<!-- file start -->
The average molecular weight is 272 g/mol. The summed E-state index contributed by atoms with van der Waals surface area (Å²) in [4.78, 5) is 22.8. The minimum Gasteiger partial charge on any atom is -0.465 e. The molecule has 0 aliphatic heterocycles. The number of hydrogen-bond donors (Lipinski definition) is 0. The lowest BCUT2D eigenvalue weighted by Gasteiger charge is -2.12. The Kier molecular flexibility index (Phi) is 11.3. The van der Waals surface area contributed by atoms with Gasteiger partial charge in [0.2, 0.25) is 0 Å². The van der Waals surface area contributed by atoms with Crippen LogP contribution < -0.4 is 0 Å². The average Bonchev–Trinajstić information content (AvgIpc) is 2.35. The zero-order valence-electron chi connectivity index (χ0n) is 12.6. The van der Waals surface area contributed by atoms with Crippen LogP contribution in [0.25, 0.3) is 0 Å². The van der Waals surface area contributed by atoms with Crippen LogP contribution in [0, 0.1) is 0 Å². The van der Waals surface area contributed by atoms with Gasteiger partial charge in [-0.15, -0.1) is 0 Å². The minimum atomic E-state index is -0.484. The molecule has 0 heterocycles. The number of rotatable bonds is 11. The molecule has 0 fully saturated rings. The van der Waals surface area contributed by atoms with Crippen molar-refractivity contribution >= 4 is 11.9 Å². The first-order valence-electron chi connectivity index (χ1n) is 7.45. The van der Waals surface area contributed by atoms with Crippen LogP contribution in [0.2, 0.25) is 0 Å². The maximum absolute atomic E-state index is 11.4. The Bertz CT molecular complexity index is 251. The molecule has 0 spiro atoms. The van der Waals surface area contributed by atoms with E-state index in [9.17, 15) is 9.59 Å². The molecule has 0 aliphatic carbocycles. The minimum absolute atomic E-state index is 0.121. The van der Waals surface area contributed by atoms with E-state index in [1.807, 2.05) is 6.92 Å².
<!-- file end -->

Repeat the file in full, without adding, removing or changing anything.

The average molecular weight is 272 g/mol. The summed E-state index contributed by atoms with van der Waals surface area (Å²) in [4.78, 5) is 22.8. The minimum Gasteiger partial charge on any atom is -0.465 e. The molecule has 0 aliphatic heterocycles. The number of hydrogen-bond donors (Lipinski definition) is 0. The lowest BCUT2D eigenvalue weighted by Gasteiger charge is -2.12. The Kier molecular flexibility index (Phi) is 11.3. The van der Waals surface area contributed by atoms with Gasteiger partial charge in [0.2, 0.25) is 0 Å². The van der Waals surface area contributed by atoms with Crippen LogP contribution < -0.4 is 0 Å². The average Bonchev–Trinajstić information content (AvgIpc) is 2.35. The zero-order valence-electron chi connectivity index (χ0n) is 12.6. The van der Waals surface area contributed by atoms with Crippen LogP contribution in [0.25, 0.3) is 0 Å². The van der Waals surface area contributed by atoms with Crippen LogP contribution in [0, 0.1) is 0 Å². The van der Waals surface area contributed by atoms with Gasteiger partial charge in [-0.15, -0.1) is 0 Å². The minimum atomic E-state index is -0.484. The molecule has 0 heterocycles. The number of rotatable bonds is 11. The molecule has 0 fully saturated rings. The van der Waals surface area contributed by atoms with Crippen molar-refractivity contribution >= 4 is 11.9 Å². The first-order valence-electron chi connectivity index (χ1n) is 7.45. The van der Waals surface area contributed by atoms with Crippen LogP contribution in [0.2, 0.25) is 0 Å². The maximum absolute atomic E-state index is 11.4. The Bertz CT molecular complexity index is 251. The molecule has 0 spiro atoms. The van der Waals surface area contributed by atoms with E-state index in [9.17, 15) is 9.59 Å². The molecule has 0 aliphatic carbocycles. The minimum absolute atomic E-state index is 0.121. The van der Waals surface area contributed by atoms with E-state index in [1.807, 2.05) is 6.92 Å².